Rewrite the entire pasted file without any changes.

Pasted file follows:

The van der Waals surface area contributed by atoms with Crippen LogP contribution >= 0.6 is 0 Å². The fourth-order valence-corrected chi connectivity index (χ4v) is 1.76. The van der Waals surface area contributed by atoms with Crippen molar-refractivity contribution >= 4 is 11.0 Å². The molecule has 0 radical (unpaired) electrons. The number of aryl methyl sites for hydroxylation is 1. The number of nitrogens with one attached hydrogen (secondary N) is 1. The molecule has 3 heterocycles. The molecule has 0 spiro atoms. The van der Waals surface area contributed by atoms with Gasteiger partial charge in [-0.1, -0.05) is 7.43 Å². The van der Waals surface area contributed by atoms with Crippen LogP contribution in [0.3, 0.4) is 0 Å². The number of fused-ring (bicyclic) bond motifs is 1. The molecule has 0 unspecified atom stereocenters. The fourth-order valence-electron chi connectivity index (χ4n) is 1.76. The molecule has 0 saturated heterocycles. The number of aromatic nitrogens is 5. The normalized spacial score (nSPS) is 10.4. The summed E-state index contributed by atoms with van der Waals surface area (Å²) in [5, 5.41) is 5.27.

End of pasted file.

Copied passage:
The van der Waals surface area contributed by atoms with Crippen LogP contribution >= 0.6 is 0 Å². The fourth-order valence-corrected chi connectivity index (χ4v) is 1.76. The van der Waals surface area contributed by atoms with Crippen molar-refractivity contribution >= 4 is 11.0 Å². The molecule has 0 radical (unpaired) electrons. The number of aryl methyl sites for hydroxylation is 1. The number of nitrogens with one attached hydrogen (secondary N) is 1. The molecule has 3 heterocycles. The molecule has 0 spiro atoms. The van der Waals surface area contributed by atoms with Gasteiger partial charge in [-0.1, -0.05) is 7.43 Å². The van der Waals surface area contributed by atoms with Crippen LogP contribution in [0.3, 0.4) is 0 Å². The number of fused-ring (bicyclic) bond motifs is 1. The molecule has 0 unspecified atom stereocenters. The fourth-order valence-electron chi connectivity index (χ4n) is 1.76. The molecule has 0 saturated heterocycles. The number of aromatic nitrogens is 5. The normalized spacial score (nSPS) is 10.4. The summed E-state index contributed by atoms with van der Waals surface area (Å²) in [5, 5.41) is 5.27.